Hosted by The Catholic University of America, Washington, DC
Saturday, 14 April 2007
9:30 a.m. - 3:00 p.m.
620 Michigan Ave. NE
Washington, DC 20064
Information about The CAAPS 18th Annual Student Conference on Peacemaking, Diversity and Social Change
Call for Papers
Organization Exhibitor Invitation
Organization Exhibitor Form
What is CAAPS?
The Capital Area Association for Peace Studies (CAAPS) was founded in 1988 in order to promote cooperation among peace-related curricular programs in the Washington Consortium. Since then, it has brought together students and faculty from area universities through periodic conferences, workshops, and a newsletters designed to enhance access to area resources in the growing, multidisciplinary field of peace studies. A mainstay of CAAPS is its annual student conference, a forum for the presentation of student research and the exchange of experience and ideas among students, faculty, and members of the D.C. peacemaking community. The conference is a moveable feast hosted on a revolving basis; in past years it has found an enthusiastic reception at American University, Catholic University, Georgetown University, The George Washington University, and Trinity College.
How does the conference work?
The conference is an all-day event, designed to bring together people, ideas, and resources around the themes of peacemaking, diversity and social change. Students--both graduate and undergraduate--actively engaged in intellectual, academic, and activist endeavors related to these themes constitute the core of the conference. The opportunities for their involvement include presenting or responding to papers in panels, participating in roundtable discussions, giving or otherwise taking part in workshops, or moderating a panel or roundtable session. Apart from attending sessions, conference attendees also have the opportunity to hear keynote speakers, interact with representatives of invited non-profit organizations, and join in other sorts of collective activities (e.g. meals, music, movement, etc.).
What distinguishes panels, roundtables, and workshops from one another?
A panel consists of 2-3 paper presentations of 10-15 minutes each, followed by a discussant's commentary and an audience question-and-answer session. Students may together submit abstracts (via their registration forms) for a group panel. ("We wish to have a panel on...")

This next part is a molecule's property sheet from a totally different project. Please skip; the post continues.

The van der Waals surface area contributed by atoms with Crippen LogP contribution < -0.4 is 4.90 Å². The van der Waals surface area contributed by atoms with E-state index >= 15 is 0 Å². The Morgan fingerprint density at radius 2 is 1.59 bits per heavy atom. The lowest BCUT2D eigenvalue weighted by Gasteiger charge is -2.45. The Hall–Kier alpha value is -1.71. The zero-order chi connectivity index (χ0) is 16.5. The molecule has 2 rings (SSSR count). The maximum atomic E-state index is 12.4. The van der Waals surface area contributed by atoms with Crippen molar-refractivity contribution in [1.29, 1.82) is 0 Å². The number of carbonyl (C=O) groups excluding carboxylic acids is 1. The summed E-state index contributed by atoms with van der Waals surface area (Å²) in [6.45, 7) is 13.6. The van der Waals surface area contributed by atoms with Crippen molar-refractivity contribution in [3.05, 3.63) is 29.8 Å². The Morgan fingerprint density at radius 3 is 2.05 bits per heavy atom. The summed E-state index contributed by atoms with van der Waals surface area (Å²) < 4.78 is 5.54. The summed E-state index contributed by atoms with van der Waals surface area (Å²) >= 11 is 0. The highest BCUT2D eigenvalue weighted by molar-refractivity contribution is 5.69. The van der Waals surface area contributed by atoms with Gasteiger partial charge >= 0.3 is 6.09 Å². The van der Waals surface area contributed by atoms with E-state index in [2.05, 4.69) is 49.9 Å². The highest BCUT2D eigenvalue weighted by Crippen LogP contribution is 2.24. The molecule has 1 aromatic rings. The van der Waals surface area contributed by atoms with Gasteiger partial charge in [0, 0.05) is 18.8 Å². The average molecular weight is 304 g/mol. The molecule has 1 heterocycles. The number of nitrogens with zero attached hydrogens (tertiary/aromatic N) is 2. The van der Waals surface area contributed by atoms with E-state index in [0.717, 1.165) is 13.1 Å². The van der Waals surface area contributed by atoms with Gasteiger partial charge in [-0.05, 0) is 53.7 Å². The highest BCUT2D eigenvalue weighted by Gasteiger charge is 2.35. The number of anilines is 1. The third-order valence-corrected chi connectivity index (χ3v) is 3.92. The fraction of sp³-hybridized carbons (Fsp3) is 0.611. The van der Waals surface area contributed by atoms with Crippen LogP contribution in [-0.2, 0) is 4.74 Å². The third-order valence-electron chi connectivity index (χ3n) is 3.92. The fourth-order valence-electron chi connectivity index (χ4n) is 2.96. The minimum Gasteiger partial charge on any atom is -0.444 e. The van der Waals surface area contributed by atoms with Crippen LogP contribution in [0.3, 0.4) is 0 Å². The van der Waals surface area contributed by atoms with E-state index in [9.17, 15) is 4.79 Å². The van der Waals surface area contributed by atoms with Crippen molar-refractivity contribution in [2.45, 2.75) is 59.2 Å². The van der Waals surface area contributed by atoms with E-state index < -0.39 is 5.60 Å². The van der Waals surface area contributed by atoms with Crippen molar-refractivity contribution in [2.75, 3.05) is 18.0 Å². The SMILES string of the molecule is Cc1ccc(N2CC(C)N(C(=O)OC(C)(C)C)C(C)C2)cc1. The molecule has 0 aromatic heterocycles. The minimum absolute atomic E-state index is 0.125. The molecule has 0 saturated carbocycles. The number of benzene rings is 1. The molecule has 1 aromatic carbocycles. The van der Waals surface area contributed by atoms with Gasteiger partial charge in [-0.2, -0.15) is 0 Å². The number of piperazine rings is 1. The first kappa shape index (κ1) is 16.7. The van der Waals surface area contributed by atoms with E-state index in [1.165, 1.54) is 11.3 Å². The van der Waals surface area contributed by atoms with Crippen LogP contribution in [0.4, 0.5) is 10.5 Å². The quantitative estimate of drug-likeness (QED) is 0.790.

A roundtable is a more informal discussion session among several participants, each of whom gives a 3-4 minute summary of his or her position on a common theme before joining in on an open discussion of that theme. Audience members are also invited to participate in the discussion. A moderator keeps track of time and ensures that all have an opportunity to speak their piece. Students may together (via their registration forms) submit abstracts for a group roundtable. ("We wish to have a roundtable on...")
A workshop is designed to be experiential or practical in nature. Workshop presenters will share their expertise with the participants, provide practical exercises, or lead demonstrations of skills. Past workshops have been organized around topics such as career and professional development, conflict resolution skills, combining action and reflection for social justice, and teaching tolerance. Students may together (via their registration forms) submit abstracts for a group workshop. ("We wish to have a workshop on...")
Contacts for participation and information:
Students and interested others may contact representatives from their own university or college, as below, or may contact a representative from the host institution, CUA's Peace and Justice Studies Program:
American University: Zen Hunter-Ishikawa, International Peace and Conflict Resolution Coordinator, School of International Service [email@example.com]
Catholic University of America: William Barbieri, Director of Peace and Justice Studies [firstname.lastname@example.org]
Georgetown University: Henry Schwarz, Professor, Georgetown University Program on Justice and Peace [email@example.com]
The George Washington University: Harry Yeide, Professor, Religion Department [firstname.lastname@example.org]
Marymount University: Michael Boylan, Professor of Philosophy [email@example.com]
Trinity College: Mary Hayes, SND, Professor of History [firstname.lastname@example.org]
The 20th Annual CAAPS Student Conference is sponsored by:
The Catholic University of America's Peace and Justice Studies Program, Pax Christi, the Center for International Social Development, and the School of Theology and Religious Studies.
Questions? Comments? Contact the Program Web Administrator.